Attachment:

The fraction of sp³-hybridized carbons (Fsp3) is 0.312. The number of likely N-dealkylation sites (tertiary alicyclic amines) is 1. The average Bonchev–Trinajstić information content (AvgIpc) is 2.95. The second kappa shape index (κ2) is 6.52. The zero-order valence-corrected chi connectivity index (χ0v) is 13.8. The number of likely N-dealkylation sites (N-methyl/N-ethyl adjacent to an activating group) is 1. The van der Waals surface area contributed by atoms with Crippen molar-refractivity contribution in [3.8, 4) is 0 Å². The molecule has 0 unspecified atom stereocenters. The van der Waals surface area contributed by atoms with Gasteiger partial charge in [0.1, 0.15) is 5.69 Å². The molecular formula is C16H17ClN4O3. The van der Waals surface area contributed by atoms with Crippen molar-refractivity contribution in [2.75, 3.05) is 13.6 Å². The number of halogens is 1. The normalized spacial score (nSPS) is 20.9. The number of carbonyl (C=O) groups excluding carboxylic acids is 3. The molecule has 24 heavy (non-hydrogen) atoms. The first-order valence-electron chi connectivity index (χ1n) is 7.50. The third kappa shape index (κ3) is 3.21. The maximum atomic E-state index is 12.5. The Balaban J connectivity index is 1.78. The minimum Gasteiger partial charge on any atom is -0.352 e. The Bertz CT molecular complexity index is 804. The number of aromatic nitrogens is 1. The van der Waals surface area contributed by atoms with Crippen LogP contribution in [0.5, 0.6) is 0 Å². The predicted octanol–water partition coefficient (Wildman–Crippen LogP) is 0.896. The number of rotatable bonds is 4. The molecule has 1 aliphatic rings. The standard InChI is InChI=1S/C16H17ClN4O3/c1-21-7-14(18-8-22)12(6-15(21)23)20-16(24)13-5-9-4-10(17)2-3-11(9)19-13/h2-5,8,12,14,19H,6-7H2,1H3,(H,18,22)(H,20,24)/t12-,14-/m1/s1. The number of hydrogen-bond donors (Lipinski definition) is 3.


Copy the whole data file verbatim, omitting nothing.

The fraction of sp³-hybridized carbons (Fsp3) is 0.312. The number of likely N-dealkylation sites (tertiary alicyclic amines) is 1. The average Bonchev–Trinajstić information content (AvgIpc) is 2.95. The second kappa shape index (κ2) is 6.52. The zero-order valence-corrected chi connectivity index (χ0v) is 13.8. The number of likely N-dealkylation sites (N-methyl/N-ethyl adjacent to an activating group) is 1. The van der Waals surface area contributed by atoms with Crippen molar-refractivity contribution in [3.8, 4) is 0 Å². The molecule has 0 unspecified atom stereocenters. The van der Waals surface area contributed by atoms with Gasteiger partial charge in [0.1, 0.15) is 5.69 Å². The molecular formula is C16H17ClN4O3. The van der Waals surface area contributed by atoms with Crippen molar-refractivity contribution in [2.75, 3.05) is 13.6 Å². The number of halogens is 1. The normalized spacial score (nSPS) is 20.9. The number of carbonyl (C=O) groups excluding carboxylic acids is 3. The molecule has 24 heavy (non-hydrogen) atoms. The first-order valence-electron chi connectivity index (χ1n) is 7.50. The third kappa shape index (κ3) is 3.21. The maximum atomic E-state index is 12.5. The Balaban J connectivity index is 1.78. The minimum Gasteiger partial charge on any atom is -0.352 e. The Bertz CT molecular complexity index is 804. The number of aromatic nitrogens is 1. The van der Waals surface area contributed by atoms with Crippen LogP contribution in [0.5, 0.6) is 0 Å². The predicted octanol–water partition coefficient (Wildman–Crippen LogP) is 0.896. The number of rotatable bonds is 4. The molecule has 1 aliphatic rings. The standard InChI is InChI=1S/C16H17ClN4O3/c1-21-7-14(18-8-22)12(6-15(21)23)20-16(24)13-5-9-4-10(17)2-3-11(9)19-13/h2-5,8,12,14,19H,6-7H2,1H3,(H,18,22)(H,20,24)/t12-,14-/m1/s1. The number of hydrogen-bond donors (Lipinski definition) is 3.